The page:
Home Inspector / Rehabber combo role?

11 Replies

I am toying with the idea of becoming a licensed home inspector at some point as a way to supplement/enhance my primary interest in fix and flipping. Is anyone doing this, and if so, has it been worth it? Any potential conflict of interest pitfalls? At the very least I may take a few hours of home inspector courses just to educate myself to get better at rehab cost estimates without having to call in an expert. My wife and investment partner is planning to get her real estate license, maybe if I get the inspector license, it could be a powerful combo - any insights are appreciated.

On the downside, it appears Texas requires a pretty rigid apprenticeship program, need to be sponsored by a professional inspector and perform a lot of inspections under direct supervision. Sounds like a lot of time invested, and I'm not sure how these sponsorships actually work -

Thanks all!

I am also kicking around becoming an inspector. I believe the rule is that you can not accept work as a contractor on any home you inspect for at least 6 months

A friend of mine is a (now retired) master home inspector, and he was instrumental in helping me make good decisions about acquiring distressed properties when I started out.

Pros: The structural/mechanical knowledge a home inspector has is very valuable, and could translate well in a GC role when doing rehabs. And of course you can hire out your services for properties that you're not interested in.

Cons: the licensing and insurance costs are not cheap. That's what ultimately brought my friend to retire early.

I considered it at one time. The E&O insurance is very expensive. If I remember correctly, it was over $3000 per year for E&O in TN.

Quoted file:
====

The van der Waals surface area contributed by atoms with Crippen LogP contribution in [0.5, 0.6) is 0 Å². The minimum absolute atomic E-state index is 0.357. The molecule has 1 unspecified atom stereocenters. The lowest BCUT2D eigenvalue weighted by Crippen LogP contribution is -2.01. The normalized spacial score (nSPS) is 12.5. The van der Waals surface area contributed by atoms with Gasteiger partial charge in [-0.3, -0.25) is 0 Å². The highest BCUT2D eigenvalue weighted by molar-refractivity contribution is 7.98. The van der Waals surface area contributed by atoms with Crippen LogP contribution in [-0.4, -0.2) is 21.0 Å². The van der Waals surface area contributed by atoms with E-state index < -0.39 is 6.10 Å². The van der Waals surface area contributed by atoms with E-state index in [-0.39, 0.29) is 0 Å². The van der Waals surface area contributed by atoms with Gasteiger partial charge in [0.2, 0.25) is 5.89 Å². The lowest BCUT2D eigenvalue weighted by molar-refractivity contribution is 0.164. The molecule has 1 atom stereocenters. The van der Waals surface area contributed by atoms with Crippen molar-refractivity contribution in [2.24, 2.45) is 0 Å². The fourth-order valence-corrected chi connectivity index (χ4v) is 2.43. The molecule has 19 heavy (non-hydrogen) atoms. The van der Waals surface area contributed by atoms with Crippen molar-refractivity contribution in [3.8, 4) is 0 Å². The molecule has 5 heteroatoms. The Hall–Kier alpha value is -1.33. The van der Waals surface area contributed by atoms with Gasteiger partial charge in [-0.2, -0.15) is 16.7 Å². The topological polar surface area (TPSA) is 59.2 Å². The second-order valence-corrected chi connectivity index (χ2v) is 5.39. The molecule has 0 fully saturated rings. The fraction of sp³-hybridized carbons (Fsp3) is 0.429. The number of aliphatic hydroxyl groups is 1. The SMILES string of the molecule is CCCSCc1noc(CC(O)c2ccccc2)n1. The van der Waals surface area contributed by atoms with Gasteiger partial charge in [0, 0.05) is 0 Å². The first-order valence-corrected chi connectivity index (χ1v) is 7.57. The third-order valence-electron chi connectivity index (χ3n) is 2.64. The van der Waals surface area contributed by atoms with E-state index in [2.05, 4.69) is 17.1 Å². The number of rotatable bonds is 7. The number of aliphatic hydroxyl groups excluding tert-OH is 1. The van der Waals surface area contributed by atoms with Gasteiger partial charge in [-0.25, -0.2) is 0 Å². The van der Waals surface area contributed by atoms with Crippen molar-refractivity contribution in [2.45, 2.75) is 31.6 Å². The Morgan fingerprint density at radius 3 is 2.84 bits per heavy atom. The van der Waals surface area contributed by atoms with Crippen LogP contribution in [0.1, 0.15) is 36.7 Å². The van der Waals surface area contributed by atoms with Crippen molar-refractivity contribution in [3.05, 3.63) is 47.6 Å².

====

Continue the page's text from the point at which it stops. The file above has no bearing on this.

When I was much younger, I did a lot of hard work, some of it dirty, some of it dangerous. But now, I really have no desire to get on my fat belly and crawl under a house or to walk on a roof where I might slip and fall and hurt myself. I generally pay home inspectors to do that for me.

Thank you @brianna schmidt I am a licensed managing broker, general contractor and home inspector in Illinois. Yes the insurance is not cheap but the education that I have acquired is invaluable in this business.

@Bryan L. , thanks for the reality check! I was envisioning a casual stroll around the premises with a glass of iced tea, a high-powered flashlight, and a good pair of binoculars, and scribbling a few notes in a nice leather portfolio in between taking calls on the smart phone. Suddenly I have a mental picture of being chased around a roof by angry mud daubers, screaming like a little girl and falling 20 ft onto a piece of jutting-out rebar on the slab below (similar experience happened to by brother awhile back - he survived somehow). With all the block-and-beam foundations around here, I have no desire to crawl under the foundation and spar with black widows, scorpions, and hormonal gophers. Hmmmm - maybe time to reconsider...

@Michael O'Byrne The mud daubers don't sting. It's the wasps and hornets that you have to worry about. When I was a young man, I used to hire myself out to do farm labor. Mostly working tobacco and hay. There was one time that I was in the top of a tobacco barn, standing on poles no more than 4-inches in diameter which were about 4 feet apart - and probably 30 feet off the ground. And I got into a wasp nest. Got stung 3 times if I remember, but I didn't fall.

@Chris Adams , thanks, that is an excellent forum site to get inside info on the inspection picture.

@George Foster , I'd like to get your insights, will send you a PM. Thanks much!

@Michael O'Byrne

I am a RE Agent and got my Home Inspector License in FL. It is a good way to learn a lot of things to look for in a property, but that's it.

In very low income properties I do my own inspections, this gives me the idea on how much I may expect to pay in repairs and rehab. In more expensive houses I hire someone that is going to be thorough. I like to be there and follow him everywhere to get the filling on the amount of money is going to need.

Great topic @Michael O'Byrne .

I had the same internal dialogue two years ago. I was contemplating the home inspector vs REALTOR license. I went with REALTOR because it would make MLS searches easier and save me thousands on each fix/flip. Fast forward to today and I feel good about my decision. I like the idea of your wife being the REALTOR and you being the inspector. Sounds like a powerful team!